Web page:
I’ll be helping Cato celebrate Constitution Day and the soon-to-be-published edition of their latest Supreme Court Review with my contribution on last term’s Jones v. Harris: Federal Misgovernance of Mutual Funds. See Walter Olson’s summary of the panel on the business cases. Here’s the abstract of my paper:
In Jones v. Harris Associates, the Supreme Court interpreted investment advisers’ fiduciary duty regarding compensation for services under Section 36(b) of the Investment Company Act of 1940. The Court endorsed an open-ended Second Circuit standard over a more determinate Seventh Circuit test calling only for full disclosure and no “tricks.” This paper shows that Congress created and must solve the fundamental problem the Court faced in Jones. At one level the problem stems from the existence of an investment adviser fiduciary duty as to compensation and the corporate structure from which it springs. At a deeper level lies the more basic problem of federal interference in firm governance, which lacks state corporate law’s safety valve of interstate competition and experimentation. This discussion is appropriate in light of the increasing federal role evident in the enactment of broad new financial regulation.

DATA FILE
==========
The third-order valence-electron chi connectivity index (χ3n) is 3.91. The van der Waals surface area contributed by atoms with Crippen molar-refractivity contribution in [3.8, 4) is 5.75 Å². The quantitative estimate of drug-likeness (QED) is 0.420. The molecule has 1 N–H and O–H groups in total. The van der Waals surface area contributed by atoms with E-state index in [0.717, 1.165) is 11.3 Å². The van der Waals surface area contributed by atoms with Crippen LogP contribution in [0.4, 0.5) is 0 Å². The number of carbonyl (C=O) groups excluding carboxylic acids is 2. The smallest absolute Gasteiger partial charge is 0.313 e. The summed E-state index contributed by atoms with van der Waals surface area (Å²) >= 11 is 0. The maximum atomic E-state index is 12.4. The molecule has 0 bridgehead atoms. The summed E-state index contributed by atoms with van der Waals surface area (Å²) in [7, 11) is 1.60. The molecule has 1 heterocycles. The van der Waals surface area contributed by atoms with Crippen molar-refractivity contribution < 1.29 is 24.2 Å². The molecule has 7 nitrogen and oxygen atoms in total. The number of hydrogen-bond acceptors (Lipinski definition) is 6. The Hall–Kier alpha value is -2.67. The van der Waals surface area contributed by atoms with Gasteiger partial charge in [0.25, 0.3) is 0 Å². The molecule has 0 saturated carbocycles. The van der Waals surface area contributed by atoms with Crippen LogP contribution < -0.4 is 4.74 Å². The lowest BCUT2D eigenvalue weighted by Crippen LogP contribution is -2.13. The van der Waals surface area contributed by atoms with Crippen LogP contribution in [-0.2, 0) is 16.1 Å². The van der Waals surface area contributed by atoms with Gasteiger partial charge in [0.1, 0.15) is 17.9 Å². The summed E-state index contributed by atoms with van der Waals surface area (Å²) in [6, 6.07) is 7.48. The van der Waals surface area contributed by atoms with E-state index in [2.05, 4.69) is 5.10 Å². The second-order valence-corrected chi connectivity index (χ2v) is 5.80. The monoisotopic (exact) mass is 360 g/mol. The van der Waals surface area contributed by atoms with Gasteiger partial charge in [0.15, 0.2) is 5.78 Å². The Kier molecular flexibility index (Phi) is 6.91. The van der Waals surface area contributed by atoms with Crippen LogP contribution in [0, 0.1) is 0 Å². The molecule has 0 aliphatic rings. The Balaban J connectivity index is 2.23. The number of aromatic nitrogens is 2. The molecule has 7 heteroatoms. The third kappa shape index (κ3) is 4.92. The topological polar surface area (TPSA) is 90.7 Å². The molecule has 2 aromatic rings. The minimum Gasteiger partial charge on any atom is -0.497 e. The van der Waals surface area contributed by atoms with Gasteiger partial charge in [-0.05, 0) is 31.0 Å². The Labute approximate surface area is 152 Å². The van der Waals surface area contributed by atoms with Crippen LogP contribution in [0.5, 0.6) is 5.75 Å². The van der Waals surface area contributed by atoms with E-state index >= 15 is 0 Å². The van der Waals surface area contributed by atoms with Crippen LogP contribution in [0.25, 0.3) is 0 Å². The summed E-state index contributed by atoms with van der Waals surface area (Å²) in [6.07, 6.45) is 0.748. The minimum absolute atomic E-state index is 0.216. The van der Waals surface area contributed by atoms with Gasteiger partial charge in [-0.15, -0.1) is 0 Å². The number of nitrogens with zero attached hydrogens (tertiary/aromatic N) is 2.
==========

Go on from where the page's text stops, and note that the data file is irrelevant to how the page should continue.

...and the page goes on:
And speaking of new financial regulation, here’s a discussion of the latest move toward imposing fiduciary duties on brokers.
Hope to see some of you on Thursday.